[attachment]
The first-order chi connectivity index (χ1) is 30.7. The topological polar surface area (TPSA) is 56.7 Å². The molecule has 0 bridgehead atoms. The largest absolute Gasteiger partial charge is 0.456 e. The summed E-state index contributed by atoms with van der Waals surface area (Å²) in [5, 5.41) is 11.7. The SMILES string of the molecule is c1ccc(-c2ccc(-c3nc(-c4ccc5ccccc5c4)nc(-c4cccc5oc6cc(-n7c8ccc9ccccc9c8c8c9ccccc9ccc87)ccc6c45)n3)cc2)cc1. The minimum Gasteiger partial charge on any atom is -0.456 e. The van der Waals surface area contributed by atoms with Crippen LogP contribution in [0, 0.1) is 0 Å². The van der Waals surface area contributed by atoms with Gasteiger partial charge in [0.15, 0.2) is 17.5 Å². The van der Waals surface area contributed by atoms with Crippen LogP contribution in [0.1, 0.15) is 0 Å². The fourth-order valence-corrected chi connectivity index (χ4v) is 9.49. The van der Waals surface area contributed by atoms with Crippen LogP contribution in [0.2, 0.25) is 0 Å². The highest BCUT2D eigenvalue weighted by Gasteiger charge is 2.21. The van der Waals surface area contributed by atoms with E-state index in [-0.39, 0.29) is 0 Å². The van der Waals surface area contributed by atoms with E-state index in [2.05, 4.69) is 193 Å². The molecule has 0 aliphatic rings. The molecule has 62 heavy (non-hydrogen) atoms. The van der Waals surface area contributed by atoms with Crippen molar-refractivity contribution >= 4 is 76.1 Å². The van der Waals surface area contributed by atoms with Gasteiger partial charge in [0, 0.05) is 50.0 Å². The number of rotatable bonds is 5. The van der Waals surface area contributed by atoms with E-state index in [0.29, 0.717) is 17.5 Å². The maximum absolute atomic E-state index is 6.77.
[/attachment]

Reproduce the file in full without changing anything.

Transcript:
The first-order chi connectivity index (χ1) is 30.7. The topological polar surface area (TPSA) is 56.7 Å². The molecule has 0 bridgehead atoms. The largest absolute Gasteiger partial charge is 0.456 e. The summed E-state index contributed by atoms with van der Waals surface area (Å²) in [5, 5.41) is 11.7. The SMILES string of the molecule is c1ccc(-c2ccc(-c3nc(-c4ccc5ccccc5c4)nc(-c4cccc5oc6cc(-n7c8ccc9ccccc9c8c8c9ccccc9ccc87)ccc6c45)n3)cc2)cc1. The minimum Gasteiger partial charge on any atom is -0.456 e. The van der Waals surface area contributed by atoms with Crippen LogP contribution in [0, 0.1) is 0 Å². The van der Waals surface area contributed by atoms with Gasteiger partial charge in [0.15, 0.2) is 17.5 Å². The van der Waals surface area contributed by atoms with Crippen LogP contribution in [0.1, 0.15) is 0 Å². The fourth-order valence-corrected chi connectivity index (χ4v) is 9.49. The van der Waals surface area contributed by atoms with Crippen LogP contribution in [0.2, 0.25) is 0 Å². The highest BCUT2D eigenvalue weighted by Gasteiger charge is 2.21. The van der Waals surface area contributed by atoms with E-state index in [-0.39, 0.29) is 0 Å². The van der Waals surface area contributed by atoms with E-state index in [2.05, 4.69) is 193 Å². The molecule has 0 aliphatic rings. The molecule has 62 heavy (non-hydrogen) atoms. The van der Waals surface area contributed by atoms with Crippen molar-refractivity contribution >= 4 is 76.1 Å². The van der Waals surface area contributed by atoms with Gasteiger partial charge in [0, 0.05) is 50.0 Å². The number of rotatable bonds is 5. The van der Waals surface area contributed by atoms with E-state index in [0.29, 0.717) is 17.5 Å². The maximum absolute atomic E-state index is 6.77.